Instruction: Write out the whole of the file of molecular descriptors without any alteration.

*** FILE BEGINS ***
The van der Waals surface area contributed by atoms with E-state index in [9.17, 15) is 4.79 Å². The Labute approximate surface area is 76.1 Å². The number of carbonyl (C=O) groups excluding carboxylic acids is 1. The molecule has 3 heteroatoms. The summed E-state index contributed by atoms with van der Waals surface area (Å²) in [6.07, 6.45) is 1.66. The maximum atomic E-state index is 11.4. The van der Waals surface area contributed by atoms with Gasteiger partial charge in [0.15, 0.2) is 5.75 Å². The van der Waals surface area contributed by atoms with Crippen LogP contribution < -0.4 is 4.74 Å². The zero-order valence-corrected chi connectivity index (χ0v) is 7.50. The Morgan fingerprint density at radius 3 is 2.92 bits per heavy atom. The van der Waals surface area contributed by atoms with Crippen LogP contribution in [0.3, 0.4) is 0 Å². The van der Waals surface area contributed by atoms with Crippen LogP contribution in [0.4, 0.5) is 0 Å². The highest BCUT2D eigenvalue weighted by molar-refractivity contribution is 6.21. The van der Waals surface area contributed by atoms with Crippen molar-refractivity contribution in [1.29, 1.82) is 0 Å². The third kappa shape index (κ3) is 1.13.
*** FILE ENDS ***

The van der Waals surface area contributed by atoms with E-state index in [9.17, 15) is 4.79 Å². The Labute approximate surface area is 76.1 Å². The number of carbonyl (C=O) groups excluding carboxylic acids is 1. The molecule has 3 heteroatoms. The summed E-state index contributed by atoms with van der Waals surface area (Å²) in [6.07, 6.45) is 1.66. The maximum atomic E-state index is 11.4. The van der Waals surface area contributed by atoms with Gasteiger partial charge in [0.15, 0.2) is 5.75 Å². The van der Waals surface area contributed by atoms with Crippen LogP contribution < -0.4 is 4.74 Å². The zero-order valence-corrected chi connectivity index (χ0v) is 7.50. The Morgan fingerprint density at radius 3 is 2.92 bits per heavy atom. The van der Waals surface area contributed by atoms with Crippen LogP contribution in [0.3, 0.4) is 0 Å². The van der Waals surface area contributed by atoms with Crippen LogP contribution in [0.4, 0.5) is 0 Å². The highest BCUT2D eigenvalue weighted by molar-refractivity contribution is 6.21. The van der Waals surface area contributed by atoms with Crippen molar-refractivity contribution in [1.29, 1.82) is 0 Å². The third kappa shape index (κ3) is 1.13.